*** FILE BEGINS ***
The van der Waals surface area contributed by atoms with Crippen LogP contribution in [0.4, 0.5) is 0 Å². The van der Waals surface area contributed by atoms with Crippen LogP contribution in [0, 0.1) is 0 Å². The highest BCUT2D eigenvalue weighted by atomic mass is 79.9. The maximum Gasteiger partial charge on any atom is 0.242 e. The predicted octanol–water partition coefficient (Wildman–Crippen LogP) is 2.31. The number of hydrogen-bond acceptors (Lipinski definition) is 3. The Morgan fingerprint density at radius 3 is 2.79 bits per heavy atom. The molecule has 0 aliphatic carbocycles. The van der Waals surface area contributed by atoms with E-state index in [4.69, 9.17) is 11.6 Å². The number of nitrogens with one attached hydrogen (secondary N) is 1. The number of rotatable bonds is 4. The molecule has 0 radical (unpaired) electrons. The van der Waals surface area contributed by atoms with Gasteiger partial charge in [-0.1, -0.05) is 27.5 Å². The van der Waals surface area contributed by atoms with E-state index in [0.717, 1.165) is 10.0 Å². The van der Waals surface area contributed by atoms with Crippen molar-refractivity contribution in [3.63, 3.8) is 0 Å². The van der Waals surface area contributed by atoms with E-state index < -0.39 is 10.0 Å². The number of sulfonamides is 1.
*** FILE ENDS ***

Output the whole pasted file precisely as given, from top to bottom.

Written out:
The van der Waals surface area contributed by atoms with Crippen LogP contribution in [0.4, 0.5) is 0 Å². The van der Waals surface area contributed by atoms with Crippen LogP contribution in [0, 0.1) is 0 Å². The highest BCUT2D eigenvalue weighted by atomic mass is 79.9. The maximum Gasteiger partial charge on any atom is 0.242 e. The predicted octanol–water partition coefficient (Wildman–Crippen LogP) is 2.31. The number of hydrogen-bond acceptors (Lipinski definition) is 3. The Morgan fingerprint density at radius 3 is 2.79 bits per heavy atom. The molecule has 0 aliphatic carbocycles. The van der Waals surface area contributed by atoms with E-state index in [4.69, 9.17) is 11.6 Å². The number of nitrogens with one attached hydrogen (secondary N) is 1. The number of rotatable bonds is 4. The molecule has 0 radical (unpaired) electrons. The van der Waals surface area contributed by atoms with Gasteiger partial charge in [-0.1, -0.05) is 27.5 Å². The van der Waals surface area contributed by atoms with E-state index in [0.717, 1.165) is 10.0 Å². The van der Waals surface area contributed by atoms with Crippen molar-refractivity contribution in [3.63, 3.8) is 0 Å². The van der Waals surface area contributed by atoms with E-state index < -0.39 is 10.0 Å². The number of sulfonamides is 1.